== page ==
I serve on the Police Authority Board and two of its sub committees approving the City of London’s Policing strategy and scrutinising performance. In addition, I am the lead committee member for equality, diversity and human rights, as well as anti-social behaviour and community relations, and I am a member of the cyber security working group and Safer City Partnership. As a former Special Constable policing is something that is close to my heart.
The City of London is one of the safest cities in the world, which is a testament to the commitment of our police officers. But 2018 saw an in-year rise of 26% crime being reported in the Square Mile. Crime is on the rise across England and Wales. This follows years of government cuts, which are now starting to bite. The City Police of course needs to look at efficient use of current resources, but we also need to look at funding levels to ensure the City remains an attractive place for everyone to work, life and visit.
The issue of begging in the City is something which is often raised with me as a local representative. It’s important to recognise that begging in the Square Mile isn’t following same pattern as other boroughs. For example 90% of beggers are not rough sleepers in the City. Often beggers ‘commute’ into the City and many are in supported accomodation. One of the areas I’ve asked the City Police to look at is organised begging and criminal groups.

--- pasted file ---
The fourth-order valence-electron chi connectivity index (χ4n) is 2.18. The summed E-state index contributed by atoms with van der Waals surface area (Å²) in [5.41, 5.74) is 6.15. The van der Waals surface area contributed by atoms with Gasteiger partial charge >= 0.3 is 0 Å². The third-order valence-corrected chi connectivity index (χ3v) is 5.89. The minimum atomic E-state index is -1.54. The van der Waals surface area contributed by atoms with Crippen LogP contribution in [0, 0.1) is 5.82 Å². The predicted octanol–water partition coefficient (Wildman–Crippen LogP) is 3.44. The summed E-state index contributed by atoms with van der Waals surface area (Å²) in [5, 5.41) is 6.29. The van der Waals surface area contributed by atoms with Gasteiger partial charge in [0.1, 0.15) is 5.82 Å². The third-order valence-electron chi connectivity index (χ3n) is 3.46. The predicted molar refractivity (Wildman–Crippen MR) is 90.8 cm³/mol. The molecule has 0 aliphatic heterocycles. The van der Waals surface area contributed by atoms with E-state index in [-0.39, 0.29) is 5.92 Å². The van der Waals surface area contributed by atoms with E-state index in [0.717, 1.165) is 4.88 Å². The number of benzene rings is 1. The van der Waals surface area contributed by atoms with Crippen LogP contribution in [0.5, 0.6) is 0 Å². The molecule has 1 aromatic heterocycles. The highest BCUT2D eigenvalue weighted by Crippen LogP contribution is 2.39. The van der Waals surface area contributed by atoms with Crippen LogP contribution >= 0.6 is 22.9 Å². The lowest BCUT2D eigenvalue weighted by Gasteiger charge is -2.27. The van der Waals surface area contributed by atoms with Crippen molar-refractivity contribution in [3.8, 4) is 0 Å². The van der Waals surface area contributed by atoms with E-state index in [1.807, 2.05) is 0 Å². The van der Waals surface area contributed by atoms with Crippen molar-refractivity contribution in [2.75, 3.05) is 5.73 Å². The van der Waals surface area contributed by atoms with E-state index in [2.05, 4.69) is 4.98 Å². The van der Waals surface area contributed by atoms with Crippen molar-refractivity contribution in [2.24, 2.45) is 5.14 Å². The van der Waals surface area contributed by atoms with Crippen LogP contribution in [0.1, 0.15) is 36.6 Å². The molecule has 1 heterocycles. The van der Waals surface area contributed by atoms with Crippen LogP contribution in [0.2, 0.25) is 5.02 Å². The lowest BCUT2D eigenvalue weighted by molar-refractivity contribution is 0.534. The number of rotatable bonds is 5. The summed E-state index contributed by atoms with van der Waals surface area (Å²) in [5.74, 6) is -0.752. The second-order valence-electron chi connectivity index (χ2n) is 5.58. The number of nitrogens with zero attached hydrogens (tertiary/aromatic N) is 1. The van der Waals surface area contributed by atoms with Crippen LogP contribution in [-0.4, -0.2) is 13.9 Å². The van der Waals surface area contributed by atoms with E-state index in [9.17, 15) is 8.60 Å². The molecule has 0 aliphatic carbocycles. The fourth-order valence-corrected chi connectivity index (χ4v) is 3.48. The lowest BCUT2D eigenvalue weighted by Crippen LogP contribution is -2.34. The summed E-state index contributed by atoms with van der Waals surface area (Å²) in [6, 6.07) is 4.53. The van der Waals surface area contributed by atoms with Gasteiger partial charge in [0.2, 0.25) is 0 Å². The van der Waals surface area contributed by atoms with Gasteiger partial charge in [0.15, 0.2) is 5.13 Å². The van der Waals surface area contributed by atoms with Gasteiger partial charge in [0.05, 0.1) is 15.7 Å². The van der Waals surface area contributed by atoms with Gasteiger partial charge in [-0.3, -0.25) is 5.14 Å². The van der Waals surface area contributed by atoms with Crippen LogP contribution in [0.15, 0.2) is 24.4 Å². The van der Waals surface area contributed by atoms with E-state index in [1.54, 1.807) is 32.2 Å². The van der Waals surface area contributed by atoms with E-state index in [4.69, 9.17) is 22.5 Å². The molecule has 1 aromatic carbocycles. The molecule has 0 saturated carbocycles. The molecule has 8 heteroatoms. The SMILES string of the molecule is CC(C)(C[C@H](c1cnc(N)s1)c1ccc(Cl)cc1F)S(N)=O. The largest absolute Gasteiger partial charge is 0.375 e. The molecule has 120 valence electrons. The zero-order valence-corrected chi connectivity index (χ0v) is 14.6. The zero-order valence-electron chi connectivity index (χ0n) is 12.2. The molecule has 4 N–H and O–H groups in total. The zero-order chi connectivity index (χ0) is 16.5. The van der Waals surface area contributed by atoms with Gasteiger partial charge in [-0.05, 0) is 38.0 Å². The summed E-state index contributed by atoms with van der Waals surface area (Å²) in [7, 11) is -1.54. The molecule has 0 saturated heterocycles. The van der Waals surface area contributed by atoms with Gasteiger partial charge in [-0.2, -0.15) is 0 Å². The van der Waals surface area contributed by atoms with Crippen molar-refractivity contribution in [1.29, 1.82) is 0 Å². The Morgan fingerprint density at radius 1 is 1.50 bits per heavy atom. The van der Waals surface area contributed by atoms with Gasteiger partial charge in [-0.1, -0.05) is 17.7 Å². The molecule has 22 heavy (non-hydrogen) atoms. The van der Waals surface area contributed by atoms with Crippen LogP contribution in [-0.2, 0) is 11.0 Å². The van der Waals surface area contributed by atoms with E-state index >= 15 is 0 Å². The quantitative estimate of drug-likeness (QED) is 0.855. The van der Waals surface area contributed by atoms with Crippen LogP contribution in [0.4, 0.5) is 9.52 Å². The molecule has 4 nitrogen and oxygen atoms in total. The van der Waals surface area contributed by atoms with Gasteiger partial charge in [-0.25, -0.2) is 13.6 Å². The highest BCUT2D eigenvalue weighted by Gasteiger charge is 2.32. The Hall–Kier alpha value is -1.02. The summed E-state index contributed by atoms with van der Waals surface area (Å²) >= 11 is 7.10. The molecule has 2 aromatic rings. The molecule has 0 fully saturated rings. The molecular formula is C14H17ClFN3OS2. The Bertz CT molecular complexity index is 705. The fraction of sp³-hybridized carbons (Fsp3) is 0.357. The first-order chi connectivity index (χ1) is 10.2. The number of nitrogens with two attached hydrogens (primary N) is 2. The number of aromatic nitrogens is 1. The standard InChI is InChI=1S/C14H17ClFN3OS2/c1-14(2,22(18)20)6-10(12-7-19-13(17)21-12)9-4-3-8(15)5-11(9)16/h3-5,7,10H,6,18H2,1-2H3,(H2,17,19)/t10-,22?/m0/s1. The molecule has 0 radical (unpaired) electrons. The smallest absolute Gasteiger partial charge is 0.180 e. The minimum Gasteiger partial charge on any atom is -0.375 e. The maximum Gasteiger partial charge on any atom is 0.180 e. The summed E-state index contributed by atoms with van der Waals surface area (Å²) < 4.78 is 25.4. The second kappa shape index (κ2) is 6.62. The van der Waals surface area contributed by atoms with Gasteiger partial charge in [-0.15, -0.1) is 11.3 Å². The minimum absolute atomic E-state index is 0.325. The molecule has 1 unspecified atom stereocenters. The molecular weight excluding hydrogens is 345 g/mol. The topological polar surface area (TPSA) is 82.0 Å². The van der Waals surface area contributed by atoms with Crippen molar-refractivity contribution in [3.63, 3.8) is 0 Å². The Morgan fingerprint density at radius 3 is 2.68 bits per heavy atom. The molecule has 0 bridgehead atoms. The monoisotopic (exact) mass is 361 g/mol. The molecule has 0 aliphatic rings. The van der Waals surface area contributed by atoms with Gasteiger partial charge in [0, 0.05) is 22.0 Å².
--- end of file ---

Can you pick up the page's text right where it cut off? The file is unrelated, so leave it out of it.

In 2018 we secured support for a more proactive approach by the City Police in addressing begging in the City through an important project called ‘Operation Luscombe‘ – which sees the City Police working with partners such as St Mungos, Homerton Sexual Health and drugs and alcohol advice colleagues at new Intervention Hub project tackling begging in the City.
First indications are positive with reporting of begging going down, but we need to continue to measure to assess the impact. More importantly however the project gives officers positive tool to engage with beggars, offering support, whilst at the same time building up a strong case should they need to take legal action – in particular in the case of organised begging or criminal groups.
Night-time economy & anti-social behaviour
The night-time economy in the City is markedly different to five or six years ago. We now have over 900 licensed premises in a very small area, the majority of which are open 7 days a week until the early hours of the morning, bringing more visitors to the City than ever before. With this in mind, it is hardly a surprise that alcohol-related offences are on the rise, but the City Police has put in place some measures which look like they are starting to pay off.
As a member of the Police Authority Board I’ll closely monitor progress, and encourage the City Police and City Corporation (licensing teams, night time levy etc.) to work closely together. In addition, I have asked the Police Commissioner to report back on impact of changing trends across the City contributing to the rising levels of crime.
As part of the Safer City Partnership the City Police and partners are now going to develop an anti-social behaviour strategy and look at impact of the night time economy on policing. In addition, the City Police has after interventions from myself and other councillors added anti-social behaviour to the strategic policing priorities.